Starting September 19, the humble tweet is getting a big overhaul.

The Verge reports that Twitter is cutting back on which types of content apply to the microblogging service’s notorious 140-character limit. Media attachments like images, GIFS, videos, and more will no longer reduce the count, and quote tweets won’t either.

It’s unclear if all the features will be launched simultaneously or if they will appear separately. But The Verge independently confirmed that the shift is expected to start Monday. Fortune has reached out to Twitter for comment and will update the story if it responds.

The company actually announced in May that changes were coming, although at the time did not say when those changes would take place.

At that time, Twitter said that replies in the form of “@name” would no longer count toward the 140-character limit, but said this would only apply to tweets that are in direct response to another tweet.

When it comes to replies, the company said at the time that it plans to do away with the “.@” that make a user’s response to another’s tweet visible to all of their followers. Until now, only the user and their mutual followers would see the tweet if the period was not used.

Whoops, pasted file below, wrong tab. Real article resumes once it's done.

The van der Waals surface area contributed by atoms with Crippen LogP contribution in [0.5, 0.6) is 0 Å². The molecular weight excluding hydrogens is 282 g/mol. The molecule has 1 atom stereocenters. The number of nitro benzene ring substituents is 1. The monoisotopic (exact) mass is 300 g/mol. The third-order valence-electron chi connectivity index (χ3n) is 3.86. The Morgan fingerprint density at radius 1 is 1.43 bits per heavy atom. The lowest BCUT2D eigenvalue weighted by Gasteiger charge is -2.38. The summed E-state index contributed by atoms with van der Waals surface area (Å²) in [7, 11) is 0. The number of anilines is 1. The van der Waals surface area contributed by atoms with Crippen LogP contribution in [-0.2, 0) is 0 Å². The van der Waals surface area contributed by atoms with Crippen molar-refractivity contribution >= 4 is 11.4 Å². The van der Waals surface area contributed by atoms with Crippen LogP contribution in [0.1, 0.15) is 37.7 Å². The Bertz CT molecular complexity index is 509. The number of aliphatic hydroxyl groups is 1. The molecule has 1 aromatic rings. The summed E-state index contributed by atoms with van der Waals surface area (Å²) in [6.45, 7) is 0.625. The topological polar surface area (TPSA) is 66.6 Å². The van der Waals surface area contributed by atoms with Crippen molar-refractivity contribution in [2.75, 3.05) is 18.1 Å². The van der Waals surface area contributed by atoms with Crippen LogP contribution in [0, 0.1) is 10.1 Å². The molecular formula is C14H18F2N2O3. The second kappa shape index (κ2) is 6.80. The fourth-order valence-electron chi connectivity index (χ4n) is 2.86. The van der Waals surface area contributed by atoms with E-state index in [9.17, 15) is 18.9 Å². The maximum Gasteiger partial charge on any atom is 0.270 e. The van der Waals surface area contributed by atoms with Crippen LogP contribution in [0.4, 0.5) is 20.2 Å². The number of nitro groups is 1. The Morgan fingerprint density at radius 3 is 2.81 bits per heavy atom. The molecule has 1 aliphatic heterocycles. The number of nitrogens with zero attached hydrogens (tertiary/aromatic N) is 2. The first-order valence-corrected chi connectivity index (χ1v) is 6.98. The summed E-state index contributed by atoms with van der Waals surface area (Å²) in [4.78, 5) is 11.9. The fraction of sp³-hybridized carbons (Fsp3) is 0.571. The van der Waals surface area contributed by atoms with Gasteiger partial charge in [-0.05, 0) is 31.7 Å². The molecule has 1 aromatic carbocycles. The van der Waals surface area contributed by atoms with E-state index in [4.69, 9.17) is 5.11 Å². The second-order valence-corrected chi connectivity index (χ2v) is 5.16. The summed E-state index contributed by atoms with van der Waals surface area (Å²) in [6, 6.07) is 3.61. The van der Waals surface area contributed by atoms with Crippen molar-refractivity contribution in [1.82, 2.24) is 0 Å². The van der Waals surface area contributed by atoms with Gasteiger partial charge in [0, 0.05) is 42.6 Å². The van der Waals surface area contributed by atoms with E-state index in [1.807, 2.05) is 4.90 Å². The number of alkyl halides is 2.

The company also said that media items (such as the ones listed above) would no longer count toward each tweet’s character limit. Eliminating those items would add 24 characters back to a user’s tweet.

 

Twitter announced that it would also allow users retweet or quote themselves to resurface their older tweets at a later time.

In the past, Twitter also toyed with the idea of expanding the character limit to 10,000. But only a few months after rumors emerged, CEO Jack Dorsey said brief, 140-character tweets is a “good constraint for us and it allows for of-the-moment brevity,” he said on NBC’s Today Show.

Despite Wall Street pushing the microblogging service to refresh its look to attract more users, (in the past, its user growth was flat for several quarters), a previous report explained that the company’s hesitation to make any drastic changes comes from vocal long-time users who like the product as-is, among other reasons.